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Petunia Hybrida CAROTENOID CLEAVAGE DIOXYGENASE7 Is Involved In The Production Of Negative And Positive Branching Signals In Petunia

Revel S.M. Drummond, N. Marcela Martínez-Sánchez, Bart J. Janssen, Kerry R. Templeton, Joanne L. Simons, Brian D. Quinn, Sakuntala Karunairetnam, Kimberley C. Snowden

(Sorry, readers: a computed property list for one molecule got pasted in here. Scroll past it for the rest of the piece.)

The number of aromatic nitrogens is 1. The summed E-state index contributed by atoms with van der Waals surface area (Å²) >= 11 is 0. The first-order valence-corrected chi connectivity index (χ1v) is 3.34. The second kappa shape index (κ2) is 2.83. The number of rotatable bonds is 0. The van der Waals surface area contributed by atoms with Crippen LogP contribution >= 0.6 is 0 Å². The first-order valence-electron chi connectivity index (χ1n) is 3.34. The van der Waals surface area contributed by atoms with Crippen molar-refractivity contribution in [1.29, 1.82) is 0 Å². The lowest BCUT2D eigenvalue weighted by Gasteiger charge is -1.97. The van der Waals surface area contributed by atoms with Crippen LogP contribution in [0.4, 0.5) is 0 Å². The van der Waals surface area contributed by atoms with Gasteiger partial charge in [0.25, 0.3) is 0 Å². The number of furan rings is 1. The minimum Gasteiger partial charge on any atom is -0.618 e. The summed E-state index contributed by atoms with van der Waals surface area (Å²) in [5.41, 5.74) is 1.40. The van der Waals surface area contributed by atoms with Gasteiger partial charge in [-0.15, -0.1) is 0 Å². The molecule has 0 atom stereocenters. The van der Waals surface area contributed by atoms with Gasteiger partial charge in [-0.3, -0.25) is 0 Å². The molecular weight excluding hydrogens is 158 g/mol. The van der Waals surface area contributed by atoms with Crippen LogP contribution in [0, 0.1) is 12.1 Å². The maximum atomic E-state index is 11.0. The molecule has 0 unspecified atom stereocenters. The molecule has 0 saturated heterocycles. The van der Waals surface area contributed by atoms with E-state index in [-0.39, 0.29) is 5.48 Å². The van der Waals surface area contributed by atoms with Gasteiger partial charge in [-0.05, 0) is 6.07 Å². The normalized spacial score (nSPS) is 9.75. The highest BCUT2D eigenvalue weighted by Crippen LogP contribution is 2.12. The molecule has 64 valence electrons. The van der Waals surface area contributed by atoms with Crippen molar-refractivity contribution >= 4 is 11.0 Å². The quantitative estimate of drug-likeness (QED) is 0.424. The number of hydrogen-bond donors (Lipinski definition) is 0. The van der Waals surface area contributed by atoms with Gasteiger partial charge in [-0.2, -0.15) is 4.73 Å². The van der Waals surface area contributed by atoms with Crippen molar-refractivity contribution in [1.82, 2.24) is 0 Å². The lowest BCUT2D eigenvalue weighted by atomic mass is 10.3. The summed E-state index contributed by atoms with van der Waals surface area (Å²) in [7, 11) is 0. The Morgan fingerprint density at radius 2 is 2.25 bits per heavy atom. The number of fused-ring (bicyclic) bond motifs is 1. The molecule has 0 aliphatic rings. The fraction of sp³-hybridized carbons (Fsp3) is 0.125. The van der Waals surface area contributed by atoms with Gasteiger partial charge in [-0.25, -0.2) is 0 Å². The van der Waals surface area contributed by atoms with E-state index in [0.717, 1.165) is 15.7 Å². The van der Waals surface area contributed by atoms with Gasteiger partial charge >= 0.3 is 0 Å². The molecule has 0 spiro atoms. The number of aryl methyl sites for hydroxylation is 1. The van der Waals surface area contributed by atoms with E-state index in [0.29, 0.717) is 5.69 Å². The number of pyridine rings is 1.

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Abstract One of the key factors that defines plant form is the regulation of when and where branches develop. The diversity of form observed in nature results, in part, from variation in the regulation of branching between species. Two CAROTENOID CLEAVAGE DIOXYGENASE (CCD) genes, CCD7 and CCD8, are required for the production of a branch-suppressing plant hormone. Here, we report that the decreased apical dominance3 (dad3) mutant of petunia (Petunia hybrida) results from the mutation of the PhCCD7 gene and has a less severe branching phenotype than mutation of PhCCD8 (dad1). An analysis of the expression of this gene in wild-type, mutant, and grafted petunia suggests that in petunia, CCD7 and CCD8 are coordinately regulated. In contrast to observations in Arabidopsis (Arabidopsis thaliana), ccd7ccd8 double mutants in petunia show an additive phenotype. An analysis using dad3 or dad1 mutant scions grafted to wild-type rootstocks showed that when these plants produce adventitious mutant roots, branching is increased above that seen in plants where the mutant roots are removed. The results presented here indicate that mutation of either CCD7 or CCD8 in petunia results in both the loss of an inhibitor of branching and an increase in a promoter of branching.